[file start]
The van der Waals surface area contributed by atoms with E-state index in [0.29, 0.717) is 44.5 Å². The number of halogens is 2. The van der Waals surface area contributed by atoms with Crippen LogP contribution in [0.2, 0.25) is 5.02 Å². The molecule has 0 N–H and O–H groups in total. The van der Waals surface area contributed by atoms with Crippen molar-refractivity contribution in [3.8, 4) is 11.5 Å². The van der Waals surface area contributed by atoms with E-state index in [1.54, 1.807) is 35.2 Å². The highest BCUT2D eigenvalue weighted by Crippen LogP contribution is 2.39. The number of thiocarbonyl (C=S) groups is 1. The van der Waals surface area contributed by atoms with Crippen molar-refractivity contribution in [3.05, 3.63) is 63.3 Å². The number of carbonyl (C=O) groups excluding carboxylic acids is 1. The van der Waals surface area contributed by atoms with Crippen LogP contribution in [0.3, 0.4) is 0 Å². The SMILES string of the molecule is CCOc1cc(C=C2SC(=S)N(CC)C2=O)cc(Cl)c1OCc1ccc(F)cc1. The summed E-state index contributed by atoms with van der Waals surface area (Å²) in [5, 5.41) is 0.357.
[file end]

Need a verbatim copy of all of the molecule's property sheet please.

The van der Waals surface area contributed by atoms with E-state index in [0.29, 0.717) is 44.5 Å². The number of halogens is 2. The van der Waals surface area contributed by atoms with Crippen LogP contribution in [0.2, 0.25) is 5.02 Å². The molecule has 0 N–H and O–H groups in total. The van der Waals surface area contributed by atoms with Crippen molar-refractivity contribution in [3.8, 4) is 11.5 Å². The van der Waals surface area contributed by atoms with E-state index in [1.54, 1.807) is 35.2 Å². The highest BCUT2D eigenvalue weighted by Crippen LogP contribution is 2.39. The number of thiocarbonyl (C=S) groups is 1. The van der Waals surface area contributed by atoms with Crippen molar-refractivity contribution in [3.05, 3.63) is 63.3 Å². The number of carbonyl (C=O) groups excluding carboxylic acids is 1. The van der Waals surface area contributed by atoms with Crippen LogP contribution in [0.3, 0.4) is 0 Å². The SMILES string of the molecule is CCOc1cc(C=C2SC(=S)N(CC)C2=O)cc(Cl)c1OCc1ccc(F)cc1. The summed E-state index contributed by atoms with van der Waals surface area (Å²) in [5, 5.41) is 0.357.